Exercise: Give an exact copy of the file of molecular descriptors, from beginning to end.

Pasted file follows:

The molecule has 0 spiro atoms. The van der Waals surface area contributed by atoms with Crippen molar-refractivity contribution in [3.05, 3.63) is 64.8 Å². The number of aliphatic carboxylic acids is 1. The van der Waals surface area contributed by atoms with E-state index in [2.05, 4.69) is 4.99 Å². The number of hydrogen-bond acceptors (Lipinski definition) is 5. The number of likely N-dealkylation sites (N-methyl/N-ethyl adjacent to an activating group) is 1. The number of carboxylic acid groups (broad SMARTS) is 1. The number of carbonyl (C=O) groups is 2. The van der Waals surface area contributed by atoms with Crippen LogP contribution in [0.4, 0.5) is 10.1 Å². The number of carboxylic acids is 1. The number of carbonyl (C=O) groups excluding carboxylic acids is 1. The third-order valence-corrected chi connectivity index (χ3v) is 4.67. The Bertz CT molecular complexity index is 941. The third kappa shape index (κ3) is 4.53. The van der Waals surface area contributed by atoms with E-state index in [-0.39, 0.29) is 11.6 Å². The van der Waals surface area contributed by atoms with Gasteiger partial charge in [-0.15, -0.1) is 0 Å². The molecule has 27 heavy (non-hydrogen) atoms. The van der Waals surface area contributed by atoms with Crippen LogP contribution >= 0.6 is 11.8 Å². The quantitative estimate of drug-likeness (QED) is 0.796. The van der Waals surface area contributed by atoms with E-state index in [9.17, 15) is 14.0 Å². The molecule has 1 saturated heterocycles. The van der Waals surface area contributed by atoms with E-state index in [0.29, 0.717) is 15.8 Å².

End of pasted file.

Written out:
The molecule has 0 spiro atoms. The van der Waals surface area contributed by atoms with Crippen molar-refractivity contribution in [3.05, 3.63) is 64.8 Å². The number of aliphatic carboxylic acids is 1. The van der Waals surface area contributed by atoms with E-state index in [2.05, 4.69) is 4.99 Å². The number of hydrogen-bond acceptors (Lipinski definition) is 5. The number of likely N-dealkylation sites (N-methyl/N-ethyl adjacent to an activating group) is 1. The number of carboxylic acid groups (broad SMARTS) is 1. The number of carbonyl (C=O) groups is 2. The van der Waals surface area contributed by atoms with Crippen LogP contribution in [0.4, 0.5) is 10.1 Å². The number of carboxylic acids is 1. The number of carbonyl (C=O) groups excluding carboxylic acids is 1. The third-order valence-corrected chi connectivity index (χ3v) is 4.67. The Bertz CT molecular complexity index is 941. The third kappa shape index (κ3) is 4.53. The van der Waals surface area contributed by atoms with E-state index in [-0.39, 0.29) is 11.6 Å². The van der Waals surface area contributed by atoms with Gasteiger partial charge in [-0.15, -0.1) is 0 Å². The molecule has 27 heavy (non-hydrogen) atoms. The van der Waals surface area contributed by atoms with Crippen LogP contribution >= 0.6 is 11.8 Å². The quantitative estimate of drug-likeness (QED) is 0.796. The van der Waals surface area contributed by atoms with E-state index in [9.17, 15) is 14.0 Å². The molecule has 1 saturated heterocycles. The van der Waals surface area contributed by atoms with E-state index in [0.29, 0.717) is 15.8 Å².